Also, all Moralis APIs are fully cross-chain compatible. Consequently, when working with our tools, you can build Web3 projects on multiple blockchains, including Ethereum, BNB Smart Chain, Polygon, Chiliz, Gnosis, and many other networks!

If you want to explore all our interfaces, check out the Web3 API page! 

Summary: How to Create an On-Chain Wallet Tracker

In today’s article, we kicked things off by exploring the ins and outs of on-chain wallet trackers. In doing so, we learned that they are crypto monitoring tools allowing users to monitor the activity of a crypto address. However, we also learned that monitoring blockchain networks and addresses is hard without proper tools, which is why we introduced you to Moralis’ Streams API! 

From there, we dove straight into our crypto wallet tracking tutorial and showed you how to monitor a wallet in five steps using the Streams API: 

  1. Create a Moralis Account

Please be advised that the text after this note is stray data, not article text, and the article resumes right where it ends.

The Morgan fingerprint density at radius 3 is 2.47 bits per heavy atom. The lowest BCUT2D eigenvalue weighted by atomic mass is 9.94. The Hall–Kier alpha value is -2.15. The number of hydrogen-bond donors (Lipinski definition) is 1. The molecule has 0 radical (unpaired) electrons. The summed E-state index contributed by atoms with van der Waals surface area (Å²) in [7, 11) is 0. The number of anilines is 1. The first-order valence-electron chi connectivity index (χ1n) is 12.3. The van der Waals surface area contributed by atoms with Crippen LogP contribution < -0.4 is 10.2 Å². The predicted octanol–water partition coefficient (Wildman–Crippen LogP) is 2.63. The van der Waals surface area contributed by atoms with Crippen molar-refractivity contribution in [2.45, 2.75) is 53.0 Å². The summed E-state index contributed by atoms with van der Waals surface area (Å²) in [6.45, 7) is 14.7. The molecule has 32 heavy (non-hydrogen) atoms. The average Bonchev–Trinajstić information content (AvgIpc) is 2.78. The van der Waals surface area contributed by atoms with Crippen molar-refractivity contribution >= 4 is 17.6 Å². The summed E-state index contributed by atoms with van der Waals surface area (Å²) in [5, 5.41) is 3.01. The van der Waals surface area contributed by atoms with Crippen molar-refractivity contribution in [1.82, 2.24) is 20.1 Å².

2. Spin Up a Server 
  3. Set Up a Moralis Stream
  4. Run the Script
  5. Receive Alerts

Consequently, if you have followed along this far, you now know how to monitor any address on any blockchain network with Moralis. With your newly acquired skills, you can seamlessly build a real-time, on-chain wallet tracker application in a heartbeat! 

By combining the Streams API with our other industry-leading interfaces, you can seamlessly build more sophisticated projects. Some prominent examples include the NFT API, Token API, Wallet API, and many others. 

If you liked this tutorial on how to build an on-chain wallet tracker, consider checking out more Web3 content. For instance, learn all you need to know about meta transactions or check out our Base faucet guide! Also, don’t forget to join Moralis today. You can create your account entirely for free, and you’ll gain immediate access to our industry-leading development tools!

Streams API
Stream Web3 events and get real-time notifications whenever something important happens on-chain!
Streams API